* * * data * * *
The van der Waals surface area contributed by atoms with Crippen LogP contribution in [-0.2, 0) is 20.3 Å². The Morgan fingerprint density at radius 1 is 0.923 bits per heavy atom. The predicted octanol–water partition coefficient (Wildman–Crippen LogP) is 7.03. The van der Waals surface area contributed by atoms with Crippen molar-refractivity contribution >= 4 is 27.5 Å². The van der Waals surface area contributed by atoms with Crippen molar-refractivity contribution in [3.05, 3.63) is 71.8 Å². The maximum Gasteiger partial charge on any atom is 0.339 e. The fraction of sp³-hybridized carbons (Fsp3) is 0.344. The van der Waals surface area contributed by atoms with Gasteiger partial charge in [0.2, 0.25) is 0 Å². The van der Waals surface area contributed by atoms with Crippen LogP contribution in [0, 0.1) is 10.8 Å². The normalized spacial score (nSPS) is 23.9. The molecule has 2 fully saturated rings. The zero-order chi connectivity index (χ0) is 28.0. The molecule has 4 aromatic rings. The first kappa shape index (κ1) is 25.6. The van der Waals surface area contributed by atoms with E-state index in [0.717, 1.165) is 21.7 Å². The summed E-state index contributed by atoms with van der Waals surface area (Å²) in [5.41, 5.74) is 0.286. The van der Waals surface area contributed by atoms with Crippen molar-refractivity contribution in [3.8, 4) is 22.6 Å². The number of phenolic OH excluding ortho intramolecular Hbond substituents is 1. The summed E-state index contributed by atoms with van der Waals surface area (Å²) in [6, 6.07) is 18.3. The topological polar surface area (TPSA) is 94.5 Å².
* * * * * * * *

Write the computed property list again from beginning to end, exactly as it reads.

The van der Waals surface area contributed by atoms with Crippen LogP contribution in [-0.2, 0) is 20.3 Å². The Morgan fingerprint density at radius 1 is 0.923 bits per heavy atom. The predicted octanol–water partition coefficient (Wildman–Crippen LogP) is 7.03. The van der Waals surface area contributed by atoms with Crippen molar-refractivity contribution >= 4 is 27.5 Å². The van der Waals surface area contributed by atoms with Crippen molar-refractivity contribution in [3.05, 3.63) is 71.8 Å². The maximum Gasteiger partial charge on any atom is 0.339 e. The fraction of sp³-hybridized carbons (Fsp3) is 0.344. The van der Waals surface area contributed by atoms with Gasteiger partial charge in [0.2, 0.25) is 0 Å². The van der Waals surface area contributed by atoms with Crippen LogP contribution in [0, 0.1) is 10.8 Å². The normalized spacial score (nSPS) is 23.9. The molecule has 2 fully saturated rings. The zero-order chi connectivity index (χ0) is 28.0. The molecule has 4 aromatic rings. The first kappa shape index (κ1) is 25.6. The van der Waals surface area contributed by atoms with E-state index in [0.717, 1.165) is 21.7 Å². The summed E-state index contributed by atoms with van der Waals surface area (Å²) in [5.41, 5.74) is 0.286. The van der Waals surface area contributed by atoms with Crippen molar-refractivity contribution in [3.8, 4) is 22.6 Å². The number of phenolic OH excluding ortho intramolecular Hbond substituents is 1. The summed E-state index contributed by atoms with van der Waals surface area (Å²) in [6, 6.07) is 18.3. The topological polar surface area (TPSA) is 94.5 Å².